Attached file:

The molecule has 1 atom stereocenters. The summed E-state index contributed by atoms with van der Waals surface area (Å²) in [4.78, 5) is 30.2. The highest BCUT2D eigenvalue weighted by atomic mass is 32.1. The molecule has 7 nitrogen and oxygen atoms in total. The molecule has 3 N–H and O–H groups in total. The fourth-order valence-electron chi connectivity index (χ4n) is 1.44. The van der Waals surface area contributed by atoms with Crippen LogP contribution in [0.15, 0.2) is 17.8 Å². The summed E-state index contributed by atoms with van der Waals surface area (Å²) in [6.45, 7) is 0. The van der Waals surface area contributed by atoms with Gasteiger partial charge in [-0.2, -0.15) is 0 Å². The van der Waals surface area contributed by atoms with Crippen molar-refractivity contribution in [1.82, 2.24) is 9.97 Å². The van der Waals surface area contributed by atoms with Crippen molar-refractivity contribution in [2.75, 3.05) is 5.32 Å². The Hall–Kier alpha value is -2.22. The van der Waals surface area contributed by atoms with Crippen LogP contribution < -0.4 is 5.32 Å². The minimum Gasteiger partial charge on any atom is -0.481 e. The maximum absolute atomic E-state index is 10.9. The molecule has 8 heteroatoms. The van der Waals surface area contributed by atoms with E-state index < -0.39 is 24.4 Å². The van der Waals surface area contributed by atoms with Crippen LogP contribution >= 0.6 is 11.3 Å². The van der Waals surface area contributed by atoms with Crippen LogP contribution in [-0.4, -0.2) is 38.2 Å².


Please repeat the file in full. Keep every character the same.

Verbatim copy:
The molecule has 1 atom stereocenters. The summed E-state index contributed by atoms with van der Waals surface area (Å²) in [4.78, 5) is 30.2. The highest BCUT2D eigenvalue weighted by atomic mass is 32.1. The molecule has 7 nitrogen and oxygen atoms in total. The molecule has 3 N–H and O–H groups in total. The fourth-order valence-electron chi connectivity index (χ4n) is 1.44. The van der Waals surface area contributed by atoms with Crippen LogP contribution in [0.15, 0.2) is 17.8 Å². The summed E-state index contributed by atoms with van der Waals surface area (Å²) in [6.45, 7) is 0. The van der Waals surface area contributed by atoms with Gasteiger partial charge in [-0.2, -0.15) is 0 Å². The van der Waals surface area contributed by atoms with Crippen molar-refractivity contribution in [1.82, 2.24) is 9.97 Å². The van der Waals surface area contributed by atoms with Crippen molar-refractivity contribution in [2.75, 3.05) is 5.32 Å². The Hall–Kier alpha value is -2.22. The van der Waals surface area contributed by atoms with Crippen LogP contribution < -0.4 is 5.32 Å². The minimum Gasteiger partial charge on any atom is -0.481 e. The maximum absolute atomic E-state index is 10.9. The molecule has 8 heteroatoms. The van der Waals surface area contributed by atoms with E-state index < -0.39 is 24.4 Å². The van der Waals surface area contributed by atoms with Crippen LogP contribution >= 0.6 is 11.3 Å². The van der Waals surface area contributed by atoms with Crippen LogP contribution in [-0.4, -0.2) is 38.2 Å².